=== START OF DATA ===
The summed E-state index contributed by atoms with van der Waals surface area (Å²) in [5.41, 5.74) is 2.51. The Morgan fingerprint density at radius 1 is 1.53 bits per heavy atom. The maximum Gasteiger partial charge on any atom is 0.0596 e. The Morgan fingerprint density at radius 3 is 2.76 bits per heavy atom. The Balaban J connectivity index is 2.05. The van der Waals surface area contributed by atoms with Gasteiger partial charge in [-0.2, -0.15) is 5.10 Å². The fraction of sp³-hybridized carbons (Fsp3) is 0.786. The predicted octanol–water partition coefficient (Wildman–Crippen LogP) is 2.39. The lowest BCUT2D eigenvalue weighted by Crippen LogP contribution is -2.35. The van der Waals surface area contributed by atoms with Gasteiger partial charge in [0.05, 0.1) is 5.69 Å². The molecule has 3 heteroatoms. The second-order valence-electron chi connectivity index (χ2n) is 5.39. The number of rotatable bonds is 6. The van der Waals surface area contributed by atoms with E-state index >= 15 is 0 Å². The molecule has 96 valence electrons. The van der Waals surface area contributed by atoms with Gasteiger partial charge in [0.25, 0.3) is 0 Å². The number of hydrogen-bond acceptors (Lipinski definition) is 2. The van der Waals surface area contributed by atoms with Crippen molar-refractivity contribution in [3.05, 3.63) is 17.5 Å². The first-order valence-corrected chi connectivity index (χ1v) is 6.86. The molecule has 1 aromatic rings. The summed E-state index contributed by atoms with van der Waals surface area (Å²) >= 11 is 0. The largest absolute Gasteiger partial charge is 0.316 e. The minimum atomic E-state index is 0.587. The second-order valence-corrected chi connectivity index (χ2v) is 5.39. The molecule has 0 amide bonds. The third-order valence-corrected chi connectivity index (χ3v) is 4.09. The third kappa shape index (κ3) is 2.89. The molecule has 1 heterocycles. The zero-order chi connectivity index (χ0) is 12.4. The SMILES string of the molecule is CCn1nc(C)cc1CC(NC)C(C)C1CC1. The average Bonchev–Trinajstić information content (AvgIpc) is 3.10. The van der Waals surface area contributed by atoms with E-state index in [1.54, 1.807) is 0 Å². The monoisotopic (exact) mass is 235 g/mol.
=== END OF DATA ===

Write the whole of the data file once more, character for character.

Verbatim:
The summed E-state index contributed by atoms with van der Waals surface area (Å²) in [5.41, 5.74) is 2.51. The Morgan fingerprint density at radius 1 is 1.53 bits per heavy atom. The maximum Gasteiger partial charge on any atom is 0.0596 e. The Morgan fingerprint density at radius 3 is 2.76 bits per heavy atom. The Balaban J connectivity index is 2.05. The van der Waals surface area contributed by atoms with Gasteiger partial charge in [-0.2, -0.15) is 5.10 Å². The fraction of sp³-hybridized carbons (Fsp3) is 0.786. The predicted octanol–water partition coefficient (Wildman–Crippen LogP) is 2.39. The lowest BCUT2D eigenvalue weighted by Crippen LogP contribution is -2.35. The van der Waals surface area contributed by atoms with Gasteiger partial charge in [0.05, 0.1) is 5.69 Å². The molecule has 3 heteroatoms. The second-order valence-electron chi connectivity index (χ2n) is 5.39. The number of rotatable bonds is 6. The van der Waals surface area contributed by atoms with E-state index >= 15 is 0 Å². The molecule has 96 valence electrons. The van der Waals surface area contributed by atoms with Gasteiger partial charge in [0.25, 0.3) is 0 Å². The number of hydrogen-bond acceptors (Lipinski definition) is 2. The van der Waals surface area contributed by atoms with Crippen molar-refractivity contribution in [3.05, 3.63) is 17.5 Å². The first-order valence-corrected chi connectivity index (χ1v) is 6.86. The molecule has 1 aromatic rings. The summed E-state index contributed by atoms with van der Waals surface area (Å²) >= 11 is 0. The largest absolute Gasteiger partial charge is 0.316 e. The minimum atomic E-state index is 0.587. The second-order valence-corrected chi connectivity index (χ2v) is 5.39. The molecule has 0 amide bonds. The third-order valence-corrected chi connectivity index (χ3v) is 4.09. The third kappa shape index (κ3) is 2.89. The molecule has 1 heterocycles. The zero-order chi connectivity index (χ0) is 12.4. The SMILES string of the molecule is CCn1nc(C)cc1CC(NC)C(C)C1CC1. The average Bonchev–Trinajstić information content (AvgIpc) is 3.10. The van der Waals surface area contributed by atoms with E-state index in [1.54, 1.807) is 0 Å². The monoisotopic (exact) mass is 235 g/mol.